Met Office predicts quieter tropical storm season

Evacuation sign backed by a stormy sky

This year's Atlantic tropical storm season may see a marked change from last year, with far fewer storms predicted in the Met Office forecast.

This year's Atlantic tropical storm season may see a marked change from last year, with far fewer storms predicted in the Met Office forecast.

The 2012 season, which runs from June to November, is likely to see 7 to 13 tropical storms - with a most likely value of 10.

This is less than the 1980-2010 average of 12 storms and marks a change from the past two years, which have both been particularly active with 19 storms each.

The Accumulated Cyclone Energy (ACE) index - which measures the number of storms and their combined strength - is also likely to be slightly lower than average this year, with a most likely value of 90 compared to the 1980-2010 average of 104.

There is a relatively wide range in the ACE index for 2012, with a 70% chance that the number will be between 28 and 152. This is partly due to the current uncertainty in the evolution of the El Niño/La Niña cycle over the next few months.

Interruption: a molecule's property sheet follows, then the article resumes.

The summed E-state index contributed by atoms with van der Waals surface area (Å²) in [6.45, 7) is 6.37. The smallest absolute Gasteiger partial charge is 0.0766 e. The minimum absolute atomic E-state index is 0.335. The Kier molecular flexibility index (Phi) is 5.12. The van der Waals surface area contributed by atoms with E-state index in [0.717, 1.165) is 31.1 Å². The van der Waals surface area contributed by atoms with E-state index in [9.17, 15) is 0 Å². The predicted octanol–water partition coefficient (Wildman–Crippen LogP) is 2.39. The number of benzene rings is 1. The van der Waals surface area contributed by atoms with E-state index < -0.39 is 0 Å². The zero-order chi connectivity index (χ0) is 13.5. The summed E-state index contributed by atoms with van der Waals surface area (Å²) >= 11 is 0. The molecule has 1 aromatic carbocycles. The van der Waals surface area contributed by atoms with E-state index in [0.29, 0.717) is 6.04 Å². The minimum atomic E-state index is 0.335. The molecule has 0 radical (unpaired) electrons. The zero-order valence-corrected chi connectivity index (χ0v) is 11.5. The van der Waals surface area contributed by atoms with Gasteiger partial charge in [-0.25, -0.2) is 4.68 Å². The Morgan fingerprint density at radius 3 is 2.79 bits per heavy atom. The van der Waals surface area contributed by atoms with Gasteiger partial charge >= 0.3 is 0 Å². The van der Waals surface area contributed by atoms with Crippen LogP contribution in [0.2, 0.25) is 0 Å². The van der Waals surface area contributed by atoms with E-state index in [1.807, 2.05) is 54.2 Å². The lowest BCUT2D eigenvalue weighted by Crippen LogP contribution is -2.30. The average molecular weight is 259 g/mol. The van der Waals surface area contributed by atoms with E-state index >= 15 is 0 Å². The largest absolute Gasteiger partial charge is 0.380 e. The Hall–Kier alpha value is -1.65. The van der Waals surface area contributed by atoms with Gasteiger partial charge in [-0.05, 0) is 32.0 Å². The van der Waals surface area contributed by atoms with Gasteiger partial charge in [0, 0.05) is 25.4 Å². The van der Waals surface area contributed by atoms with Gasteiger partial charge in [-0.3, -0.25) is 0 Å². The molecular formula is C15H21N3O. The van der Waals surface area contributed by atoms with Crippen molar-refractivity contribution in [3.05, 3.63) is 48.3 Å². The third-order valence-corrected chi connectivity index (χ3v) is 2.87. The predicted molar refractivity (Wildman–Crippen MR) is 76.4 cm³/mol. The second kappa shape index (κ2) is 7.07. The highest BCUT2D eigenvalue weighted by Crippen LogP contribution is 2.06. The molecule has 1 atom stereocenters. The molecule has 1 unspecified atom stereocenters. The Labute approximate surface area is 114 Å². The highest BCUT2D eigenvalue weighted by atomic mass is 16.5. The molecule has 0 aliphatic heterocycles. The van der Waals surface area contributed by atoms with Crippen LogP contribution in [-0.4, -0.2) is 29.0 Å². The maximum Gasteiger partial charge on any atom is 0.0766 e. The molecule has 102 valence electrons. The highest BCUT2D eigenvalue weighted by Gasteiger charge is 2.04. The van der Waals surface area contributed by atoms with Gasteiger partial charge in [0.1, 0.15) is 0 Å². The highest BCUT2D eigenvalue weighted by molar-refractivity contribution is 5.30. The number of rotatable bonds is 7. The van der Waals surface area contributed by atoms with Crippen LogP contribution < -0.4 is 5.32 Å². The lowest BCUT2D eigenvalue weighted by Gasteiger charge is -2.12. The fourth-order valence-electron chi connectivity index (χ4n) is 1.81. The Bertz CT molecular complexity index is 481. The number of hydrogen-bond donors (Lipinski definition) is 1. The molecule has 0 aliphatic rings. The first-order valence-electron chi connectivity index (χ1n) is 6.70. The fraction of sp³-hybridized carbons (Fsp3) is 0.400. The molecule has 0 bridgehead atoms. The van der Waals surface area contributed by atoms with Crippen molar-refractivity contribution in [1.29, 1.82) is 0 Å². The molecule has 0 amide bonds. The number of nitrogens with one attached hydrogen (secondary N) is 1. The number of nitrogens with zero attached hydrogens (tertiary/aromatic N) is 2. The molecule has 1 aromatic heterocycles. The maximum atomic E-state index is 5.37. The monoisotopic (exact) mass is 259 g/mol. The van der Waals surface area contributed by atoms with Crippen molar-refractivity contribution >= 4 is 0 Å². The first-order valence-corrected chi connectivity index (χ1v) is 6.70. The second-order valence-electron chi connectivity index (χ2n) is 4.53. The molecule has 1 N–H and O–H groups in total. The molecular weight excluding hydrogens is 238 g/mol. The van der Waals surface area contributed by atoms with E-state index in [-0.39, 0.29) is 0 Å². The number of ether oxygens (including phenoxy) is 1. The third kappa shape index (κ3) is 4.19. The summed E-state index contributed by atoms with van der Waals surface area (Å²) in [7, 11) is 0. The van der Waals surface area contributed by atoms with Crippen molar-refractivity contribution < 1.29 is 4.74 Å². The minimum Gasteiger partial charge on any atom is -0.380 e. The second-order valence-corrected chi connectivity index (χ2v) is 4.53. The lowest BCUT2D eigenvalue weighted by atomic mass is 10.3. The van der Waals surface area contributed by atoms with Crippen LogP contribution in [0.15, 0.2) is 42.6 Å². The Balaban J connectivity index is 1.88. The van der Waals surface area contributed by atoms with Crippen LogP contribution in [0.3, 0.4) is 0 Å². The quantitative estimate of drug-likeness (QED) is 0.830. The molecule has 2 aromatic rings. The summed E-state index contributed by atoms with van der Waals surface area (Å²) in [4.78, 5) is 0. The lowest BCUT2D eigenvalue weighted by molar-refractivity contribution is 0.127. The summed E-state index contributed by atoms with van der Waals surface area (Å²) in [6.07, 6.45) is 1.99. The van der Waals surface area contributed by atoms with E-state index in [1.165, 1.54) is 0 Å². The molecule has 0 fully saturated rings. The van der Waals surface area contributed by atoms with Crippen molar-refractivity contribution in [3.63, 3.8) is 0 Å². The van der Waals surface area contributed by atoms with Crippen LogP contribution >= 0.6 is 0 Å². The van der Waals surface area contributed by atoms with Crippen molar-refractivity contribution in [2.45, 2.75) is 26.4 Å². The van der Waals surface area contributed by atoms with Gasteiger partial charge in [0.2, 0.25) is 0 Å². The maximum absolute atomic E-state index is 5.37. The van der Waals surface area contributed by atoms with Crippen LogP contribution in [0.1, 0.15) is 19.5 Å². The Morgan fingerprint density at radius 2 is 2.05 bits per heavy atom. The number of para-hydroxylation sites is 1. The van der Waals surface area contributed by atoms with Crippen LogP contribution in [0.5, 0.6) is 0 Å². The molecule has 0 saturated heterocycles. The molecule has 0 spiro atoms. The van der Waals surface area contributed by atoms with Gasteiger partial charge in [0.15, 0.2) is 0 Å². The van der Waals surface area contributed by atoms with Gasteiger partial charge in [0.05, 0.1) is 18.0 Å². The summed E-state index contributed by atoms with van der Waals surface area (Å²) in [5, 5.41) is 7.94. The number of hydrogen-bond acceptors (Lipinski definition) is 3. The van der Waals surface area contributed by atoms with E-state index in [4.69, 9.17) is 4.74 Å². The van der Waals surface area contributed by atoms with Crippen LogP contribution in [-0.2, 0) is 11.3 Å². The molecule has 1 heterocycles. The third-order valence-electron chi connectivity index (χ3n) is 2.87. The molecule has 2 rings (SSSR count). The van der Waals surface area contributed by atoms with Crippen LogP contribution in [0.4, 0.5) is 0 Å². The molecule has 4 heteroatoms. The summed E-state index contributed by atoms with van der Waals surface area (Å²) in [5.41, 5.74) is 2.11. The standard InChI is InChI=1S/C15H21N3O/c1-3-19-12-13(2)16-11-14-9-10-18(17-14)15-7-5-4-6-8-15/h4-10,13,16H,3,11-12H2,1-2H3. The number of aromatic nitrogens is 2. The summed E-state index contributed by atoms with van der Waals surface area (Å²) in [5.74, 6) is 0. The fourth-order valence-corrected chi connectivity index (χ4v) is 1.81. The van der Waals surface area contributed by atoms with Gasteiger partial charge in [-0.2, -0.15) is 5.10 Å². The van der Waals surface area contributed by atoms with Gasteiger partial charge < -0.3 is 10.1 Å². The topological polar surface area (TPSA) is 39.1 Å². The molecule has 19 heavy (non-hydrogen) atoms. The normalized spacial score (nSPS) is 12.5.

Joanne Camp, climate scientist at the Met Office, said: "El Niño conditions in the Pacific can hinder the development of tropical storms in the Atlantic, so how this develops will be important for the storm season ahead - particularly from August onwards, which is normally the most active time for tropical storms."

The tropical storm forecast is produced using the Met Office's seasonal prediction system called GloSea4. The model has better representation of the complex physical processes that cause tropical storms and hurricanes to form, thus improving the accuracy of the forecast. The forecast also uses information from the seasonal prediction system of the European Centre for Medium-Range Weather Forecasts (ECMWF).

The Met Office provides a detailed forecast analysis of the Atlantic tropical storm season through our Climate Services for Reinsurance. For further information please email consulting@metoffice.gov.uk or contact our 24-hour customer centre.

The Met Office's StormTracker provides real-time information on tropical storms and their projected tracks, as well as comprehensive historical information on past storms. It is available in a free version or those wanting more in-depth information for fully informed decision-making can access an advanced version.

Regular updates and information on the Atlantic tropical storm season are also available through the Met Office's dedicated Twitter feed via @metofficestorms

2012 tropical storm forecast
Met Office climate scientist Joanne Camp explains the Met Office's 2012 tropical storm forecast.

2012 tropical storm forecast (transcript) 2012 tropical storm forecast (transcript) (PDF, 88 kB)

Contact information

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Last updated: 24 May 2012